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Wednesday, September 7, 2011

As a Man Thinketh, So Is He

Today's Thought from Hazelden: September 7, 2011
"As we think, so we become."

"We can enrich our interior monologue. We can seek the company of people who inspire us with a loving approach to life. We can absorb the written thoughts of writers who encourage our positive emotions. We can decide to be cheerful and optimistic, just for today."

"Whom would you rather be around - someone who chronically complains and talks about what a mess everything is, or someone who finds joy and delight in watching the antics of two squirrels in a tree? You are your constant companion. Your own company can be a pleasure or a drag, depending on the thoughts and feelings you permit to linger in your consciousness."

"We take Steps Four and Five in order to sort out our thoughts, getting rid of those that depress our spirit. In Step Ten, we continue a daily mental housecleaning so that residues of resentment and discouragement are not allowed to accumulate. Then we go on to Step Eleven for an infusion of the kind of thinking that nurtures the person we want to become."

"Today, I will exercise my freedom of thought."
"As a man thinketh in his heart so is he," observes James Allen in his classic work, "As a Man Thinketh." Taken from Proverbs 23:7, this aphorism may at first be a revelation for persons who believe that they have no control over how and what they think. Experience with taking and sharing a moral inventory, with making amends for wrongs done, and, most importantly, with prayer and meditation shows us that this is just not true.

To affect a conscious contact with the God of our own understanding, requires the disciplining of our consciousness itself, and the experience of millions, inside and outside 12 Step recovery groups, show that this is eminently possible using the methodology of the Steps or other disciplines. (Remember, A.A. and its sister organizations "have no monopoly" on spiritual awakening.)
"Man is made or unmade by himself," Allen points out. "(I)n the armory of thought he forges the weapons by which he destroys himself. He also fashions the tools with which he builds for himself heavenly mansions of joy and strength and peace. By the right choice and true application of thought, man ascends to the Divine Perfection; by the abuse and wrong application of thought, he descends below the level of the beast. Between these two extremes are all the grades of character, and man is their maker and master."
In the "How It Works" reading, we hear, but perhaps overlook, the warning: "Many of us tried to hold onto our old ideas and the result was nil until we let go absolutely." If we are to remain sober and live contented sane lives, we must not only let go of our old ideas, but our entire old way of ego-centric thinking. We must be able to free ourselves from the painful inner dialogue of self-consciousness in order to access the underlying God-consciousness which is the natural basis of our human condition.  And it is by "the right choice and application of thought" that we do so."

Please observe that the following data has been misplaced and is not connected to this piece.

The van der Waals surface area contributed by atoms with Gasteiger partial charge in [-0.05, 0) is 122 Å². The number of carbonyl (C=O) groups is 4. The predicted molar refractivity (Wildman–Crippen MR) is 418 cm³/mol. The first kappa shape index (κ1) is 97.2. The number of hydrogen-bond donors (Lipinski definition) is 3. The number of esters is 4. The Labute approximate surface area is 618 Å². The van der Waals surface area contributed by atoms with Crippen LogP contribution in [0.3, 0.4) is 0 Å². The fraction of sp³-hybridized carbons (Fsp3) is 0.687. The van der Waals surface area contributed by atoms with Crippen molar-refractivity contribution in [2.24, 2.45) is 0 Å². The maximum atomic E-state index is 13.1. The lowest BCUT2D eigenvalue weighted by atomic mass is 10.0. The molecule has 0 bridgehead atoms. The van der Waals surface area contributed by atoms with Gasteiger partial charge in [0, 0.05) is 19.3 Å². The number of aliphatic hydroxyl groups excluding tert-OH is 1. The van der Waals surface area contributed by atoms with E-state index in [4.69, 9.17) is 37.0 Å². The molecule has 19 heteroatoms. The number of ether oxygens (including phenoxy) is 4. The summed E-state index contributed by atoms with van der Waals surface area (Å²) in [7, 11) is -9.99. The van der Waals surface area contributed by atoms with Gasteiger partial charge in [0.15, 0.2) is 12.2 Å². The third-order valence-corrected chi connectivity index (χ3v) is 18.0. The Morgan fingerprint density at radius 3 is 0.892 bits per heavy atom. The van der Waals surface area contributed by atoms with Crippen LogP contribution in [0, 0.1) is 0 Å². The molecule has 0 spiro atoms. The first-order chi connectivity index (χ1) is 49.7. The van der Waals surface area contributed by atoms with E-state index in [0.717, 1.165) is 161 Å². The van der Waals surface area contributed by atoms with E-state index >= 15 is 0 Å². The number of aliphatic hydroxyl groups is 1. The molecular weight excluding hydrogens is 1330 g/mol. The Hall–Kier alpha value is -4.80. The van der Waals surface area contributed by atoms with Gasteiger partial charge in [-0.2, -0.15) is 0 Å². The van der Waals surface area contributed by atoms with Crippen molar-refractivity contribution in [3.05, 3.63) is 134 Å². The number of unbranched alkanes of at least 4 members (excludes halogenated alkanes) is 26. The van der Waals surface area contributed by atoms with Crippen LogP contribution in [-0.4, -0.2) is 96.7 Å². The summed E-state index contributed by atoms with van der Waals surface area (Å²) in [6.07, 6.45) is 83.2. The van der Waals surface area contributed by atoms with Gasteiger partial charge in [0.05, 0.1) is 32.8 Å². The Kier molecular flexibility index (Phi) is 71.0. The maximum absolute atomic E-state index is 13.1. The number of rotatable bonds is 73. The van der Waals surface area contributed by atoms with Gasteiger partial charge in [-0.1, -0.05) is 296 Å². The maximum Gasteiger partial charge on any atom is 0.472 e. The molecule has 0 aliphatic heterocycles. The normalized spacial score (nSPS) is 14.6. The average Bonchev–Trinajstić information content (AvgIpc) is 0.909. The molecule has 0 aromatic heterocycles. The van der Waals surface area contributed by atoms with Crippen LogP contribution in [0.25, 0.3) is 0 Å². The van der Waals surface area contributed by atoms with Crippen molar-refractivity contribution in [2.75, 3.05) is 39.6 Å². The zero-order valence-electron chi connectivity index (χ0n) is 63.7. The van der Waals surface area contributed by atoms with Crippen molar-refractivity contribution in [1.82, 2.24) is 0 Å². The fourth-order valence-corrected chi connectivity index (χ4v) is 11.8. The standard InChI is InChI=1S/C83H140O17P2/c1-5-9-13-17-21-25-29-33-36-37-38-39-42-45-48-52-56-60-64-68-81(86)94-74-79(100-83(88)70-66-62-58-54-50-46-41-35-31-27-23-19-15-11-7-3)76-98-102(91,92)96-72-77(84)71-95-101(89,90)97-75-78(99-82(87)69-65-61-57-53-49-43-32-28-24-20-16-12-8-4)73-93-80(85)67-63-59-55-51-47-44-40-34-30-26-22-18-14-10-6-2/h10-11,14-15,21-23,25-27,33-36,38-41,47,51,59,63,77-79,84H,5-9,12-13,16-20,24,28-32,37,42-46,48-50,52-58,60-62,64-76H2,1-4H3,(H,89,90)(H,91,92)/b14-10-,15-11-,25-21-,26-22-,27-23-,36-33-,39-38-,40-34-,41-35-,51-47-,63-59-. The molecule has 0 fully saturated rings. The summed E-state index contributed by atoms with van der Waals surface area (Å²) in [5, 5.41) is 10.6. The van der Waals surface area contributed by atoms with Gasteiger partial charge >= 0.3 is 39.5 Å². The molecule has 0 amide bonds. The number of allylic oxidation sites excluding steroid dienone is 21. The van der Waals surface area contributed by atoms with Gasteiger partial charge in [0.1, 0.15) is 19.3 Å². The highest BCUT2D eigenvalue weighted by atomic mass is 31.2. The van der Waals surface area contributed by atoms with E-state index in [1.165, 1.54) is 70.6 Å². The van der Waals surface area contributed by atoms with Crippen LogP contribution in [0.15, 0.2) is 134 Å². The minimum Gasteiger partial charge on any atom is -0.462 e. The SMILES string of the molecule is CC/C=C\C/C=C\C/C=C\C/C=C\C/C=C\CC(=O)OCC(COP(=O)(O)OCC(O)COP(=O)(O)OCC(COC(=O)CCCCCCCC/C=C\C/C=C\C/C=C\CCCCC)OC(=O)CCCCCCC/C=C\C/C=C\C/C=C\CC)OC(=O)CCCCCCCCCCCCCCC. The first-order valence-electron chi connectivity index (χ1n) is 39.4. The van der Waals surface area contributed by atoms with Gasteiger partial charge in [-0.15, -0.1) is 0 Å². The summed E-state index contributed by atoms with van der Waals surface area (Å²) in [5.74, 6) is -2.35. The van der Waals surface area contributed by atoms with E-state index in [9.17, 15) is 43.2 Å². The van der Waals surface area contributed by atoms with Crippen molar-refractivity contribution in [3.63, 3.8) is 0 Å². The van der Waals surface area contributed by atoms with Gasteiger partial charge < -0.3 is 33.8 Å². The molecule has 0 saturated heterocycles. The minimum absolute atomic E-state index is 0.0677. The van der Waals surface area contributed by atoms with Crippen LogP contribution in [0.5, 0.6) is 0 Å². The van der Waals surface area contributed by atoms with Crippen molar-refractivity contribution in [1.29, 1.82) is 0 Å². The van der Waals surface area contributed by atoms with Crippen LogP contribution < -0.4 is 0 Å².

Today, have I chosen to let go of the inner dialogue of self in favour of communion with the God of my understanding? Have I taken the quiet time to commune with and rest in the divine? As I go out from my time of quiet meditation will I be attentive to the thoughts of self-consciousness and let them go as they arise? Today, will I manifest the insanity of the ego or will I strive to remain within the sanity of a higher God-consciousness?

1 comment:

  1. This is one of the most wonderful books ever written. James Allen explains in his "easy to read" way, how we are the ones responsible for the present state of our own lives (not someone else or some circumstance in our life). As he says, "Circumstance does not make the man; it reveals him to himself". That's why two different people can see the same event and view it in a totally different way. He also stresses that fighting the outer circumstance or "effect", will not help, since the real "cause" is in our hearts. He makes it very clear that if we wish to change the world, we will have to start with ourselves. And a big part of the work, will be to realize that we aren't usually even aware of our thoughts (which means we don't know what we're asking for). If you truly want to change your life, for the better - this book is a good place to start. James Allen wrote several other books, that are sometimes difficult to find, but well worth looking for. "Out From the Heart" is one of my favorites, as it gives "more basic" instuctions for those of us who have a lot to learn about ourselves.